Lockdowns are challenging governments and civil society organisations to provide suitable checks on at-risk families and alternative avenues for women and children to leave dangerous home situations.

Who’s doing what so far?

  • In the Canary Islands, the Institute for Equality launched the ‘Mascarilla-19’ (Mask-19) campaign, which has since been adopted across Spain, as well as in France, Germany, Italy, Norway and Argentina. Women who are experiencing violence at home are encouraged to go to their local pharmacy to request ‘Mascarilla-19’, and pharmacy staff will alert emergency services.
  • In India, the Uttar Pradesh police launched a special hotline number to report domestic abuse, publicised through front-page newspaper advertisements.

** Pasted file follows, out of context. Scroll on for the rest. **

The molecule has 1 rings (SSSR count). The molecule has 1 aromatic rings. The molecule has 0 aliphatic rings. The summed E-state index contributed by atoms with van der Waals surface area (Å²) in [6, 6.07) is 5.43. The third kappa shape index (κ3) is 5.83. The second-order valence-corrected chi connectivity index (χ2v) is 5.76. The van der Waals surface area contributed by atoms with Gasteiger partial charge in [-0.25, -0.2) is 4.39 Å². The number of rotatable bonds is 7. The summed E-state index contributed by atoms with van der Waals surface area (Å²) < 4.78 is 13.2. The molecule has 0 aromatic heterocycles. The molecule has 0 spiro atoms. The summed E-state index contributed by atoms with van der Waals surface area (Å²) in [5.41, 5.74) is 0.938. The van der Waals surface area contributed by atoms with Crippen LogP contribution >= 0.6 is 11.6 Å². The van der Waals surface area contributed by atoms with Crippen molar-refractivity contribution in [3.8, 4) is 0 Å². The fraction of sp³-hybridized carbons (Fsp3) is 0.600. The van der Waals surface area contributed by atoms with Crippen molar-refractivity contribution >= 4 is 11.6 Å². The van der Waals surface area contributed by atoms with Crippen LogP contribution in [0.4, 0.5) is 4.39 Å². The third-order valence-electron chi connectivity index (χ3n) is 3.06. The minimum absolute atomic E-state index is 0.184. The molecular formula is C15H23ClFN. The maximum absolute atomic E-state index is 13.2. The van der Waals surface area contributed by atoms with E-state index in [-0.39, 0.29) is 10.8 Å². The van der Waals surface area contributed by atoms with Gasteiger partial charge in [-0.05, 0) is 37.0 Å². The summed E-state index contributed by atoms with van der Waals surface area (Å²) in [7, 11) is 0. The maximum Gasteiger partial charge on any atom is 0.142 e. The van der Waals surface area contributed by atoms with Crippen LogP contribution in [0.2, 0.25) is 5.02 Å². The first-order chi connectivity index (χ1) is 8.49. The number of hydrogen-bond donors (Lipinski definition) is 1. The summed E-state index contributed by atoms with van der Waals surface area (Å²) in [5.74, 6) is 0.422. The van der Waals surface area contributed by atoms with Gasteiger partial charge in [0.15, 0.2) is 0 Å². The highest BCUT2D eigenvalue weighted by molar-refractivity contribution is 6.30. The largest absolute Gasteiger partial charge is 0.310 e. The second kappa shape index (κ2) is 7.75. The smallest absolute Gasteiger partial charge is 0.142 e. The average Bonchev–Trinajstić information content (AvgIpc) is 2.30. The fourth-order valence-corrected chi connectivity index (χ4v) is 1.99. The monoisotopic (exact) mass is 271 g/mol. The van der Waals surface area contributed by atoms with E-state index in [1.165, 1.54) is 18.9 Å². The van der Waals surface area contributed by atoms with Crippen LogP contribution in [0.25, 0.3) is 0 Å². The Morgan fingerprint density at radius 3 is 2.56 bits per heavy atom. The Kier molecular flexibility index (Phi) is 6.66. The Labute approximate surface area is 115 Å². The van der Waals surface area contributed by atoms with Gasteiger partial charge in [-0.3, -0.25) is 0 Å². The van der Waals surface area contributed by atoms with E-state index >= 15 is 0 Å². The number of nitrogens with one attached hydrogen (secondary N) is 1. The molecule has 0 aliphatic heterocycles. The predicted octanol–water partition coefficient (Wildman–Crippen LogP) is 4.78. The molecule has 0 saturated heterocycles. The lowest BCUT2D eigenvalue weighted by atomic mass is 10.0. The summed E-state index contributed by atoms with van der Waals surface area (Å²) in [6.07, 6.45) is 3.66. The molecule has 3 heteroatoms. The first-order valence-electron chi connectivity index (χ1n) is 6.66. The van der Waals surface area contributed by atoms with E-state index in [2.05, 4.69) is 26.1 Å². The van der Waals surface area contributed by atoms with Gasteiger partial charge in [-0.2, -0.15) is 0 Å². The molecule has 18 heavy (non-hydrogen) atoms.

• In Canada, Quebec and Ontario designated domestic violence shelters as essential services that must remain open during the lockdown. Canada has announced a $50 million aid package to support those shelters.
  • In Indonesia, Malaysia and the Netherlands, the governments have either opened a new hotline for parents or expanded the capacity of existing domestic violence hotlines.
  • The UK government has launched a taskforce and pledges £76 million toward supporting vulnerable children and victims of domestic violence. The funding will help community-based services that work in England and Wales and includes the recruitment of additional counsellors and provision of safe accommodation.

Additional resources